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Special Issue: Plasticity of Crystals and Interfaces; Journal: Crystals

mesarovic's picture

Journal: Crystals

Special Issue: Plasticity of Crystals and Interfaces

Special Issue Editor: Sinisa Dj. Mesarovic

Deadline for submission of papers: 30 April 2017

 

Summary

Dear Colleagues,

 

Eight decades ago, brilliant insights of Orowan, Polanyi and Taylor brought about understanding of the basic plasticity mechanisms in crystals and ushered a new era of exploration of basic mechanical properties of polycrystalline materials.  Much has been learned and many phenomena are either understood qualitatively or incorporated into predictive models.  Nevertheless, some important questions still elude our efforts to fully comprehend plasticity of polycrystals and crystalline composites.   The list of keywords given below provides brief summary of the open issues.  The list is illustrative and the contributions are not limited to these topics.

 

The interactions of crystal dislocations with interfaces and with the interface dislocation structure have been investigated at length in past few decades, but the sheer complexity of the problem has thus far prevented a systematic description.  Moreover, these interactions are the key component of the observed size effects in plasticity.  The problem is compounded by the variety of mechanisms for interface mobility at low and high temperatures.  In a single crystal, the kinematics of glide at low temperatures is well understood, but the dislocation climb and its interaction with vacancy diffusion still lacks the full mathematical description.

 

The special issue on Plasticity of Crystals and Interfaces is intended as a forum to present the current state-of-the-art and recent advances, as well as to suggest the future directions.  Experimental, computational and theoretical contributions are invited.  Of particular interest are the contributions which provide understanding of micro-scale mechanisms and/or enable their description within meso-scale models.

 

 Sinisa Dj. Mesarovic

 

Keywords:

·         Interface plasticity

·         Dislocation climb and diffusion

·         Grain boundary sliding and migration

·         Size-effects in plasticity

 

·         Dislocation nucleation

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Comments

Mohammad Aramfard's picture

Dear Professor Mesarovic,

 

Thanks for talking about this taopic, I just want to make some comment about grain boundary motion and behavior.

grain boundary has been studied more after the introduction of nanocrystalline metals that have high grain boundary volume fraction. The interesting behaviors of grain boundaries including migration under stress or thermal energy have been studied very well these years. I just mention some famous works in this field:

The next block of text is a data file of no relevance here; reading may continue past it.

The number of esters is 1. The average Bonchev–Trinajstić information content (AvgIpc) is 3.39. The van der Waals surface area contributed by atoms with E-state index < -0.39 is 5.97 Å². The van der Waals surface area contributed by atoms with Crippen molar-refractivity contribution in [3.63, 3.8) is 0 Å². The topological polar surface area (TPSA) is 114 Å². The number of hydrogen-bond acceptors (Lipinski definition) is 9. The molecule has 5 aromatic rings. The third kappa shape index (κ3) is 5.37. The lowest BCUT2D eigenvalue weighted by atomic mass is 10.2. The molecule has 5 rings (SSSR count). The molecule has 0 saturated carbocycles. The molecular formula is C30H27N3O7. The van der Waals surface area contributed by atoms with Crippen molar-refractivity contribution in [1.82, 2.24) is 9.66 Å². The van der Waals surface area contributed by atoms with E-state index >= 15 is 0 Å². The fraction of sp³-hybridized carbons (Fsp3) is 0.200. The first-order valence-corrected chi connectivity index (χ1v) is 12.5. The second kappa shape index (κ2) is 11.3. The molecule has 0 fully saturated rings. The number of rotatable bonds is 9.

Coupling grain boundary motion to shear deformation, John W. Cahn, Yuri Mishin, Akira Suzuki, Acta Materialia, 2006.

http://www.sciencedirect.com/science/article/pii/S1359645406005313

 

Experimental observations of stress-driven grain boundary migration, T.J. Rupert, D.S. Gianola, Y. Gan, K.J. Hemker, Science, 2009.

http://science.sciencemag.org/content/326/5960/1686

 

and other works. Recently a few of interesting works addressed grain boundary description specifically phase transformation based on thermodynamics,

Thermodynamics of coherent interfaces under mechanical stresses I and II, T. Frolov, Y. Mishin, PRB, 2012.

http://journals.aps.org/prb/abstract/10.1103/PhysRevB.85.224106

http://journals.aps.org/prb/abstract/10.1103/PhysRevB.85.224107

structural phase transformations in metallic grain boundaries, T. Frolov, D.L. Olmsted, M. Asta, Y. Mishin, Nature Communications, 2013.

http://www.nature.com/articles/ncomms2919

 

Now I think it is the right time to address the grain boundary migration based on thermodynamic description. Since thermodynamics has the power to relate microscopic phenomena such as grain boundary migration to macroscopic properties such as temperature, pressure and volume and helps us to have a macroscopic interpretation of plasticity in interfaces.

 

mesarovic's picture

Thanks for the comment.  

Indeed, grain boundaries represent a significant problem that needs to be addressed systematically.  In other words, the problem requires analysisi on both micro- (atomistic) and meso-scale (continuum?).  Interactions with diffusion, dislocation motion and boundary migration mechanisms are the key problems.

Regards.

Sinisa

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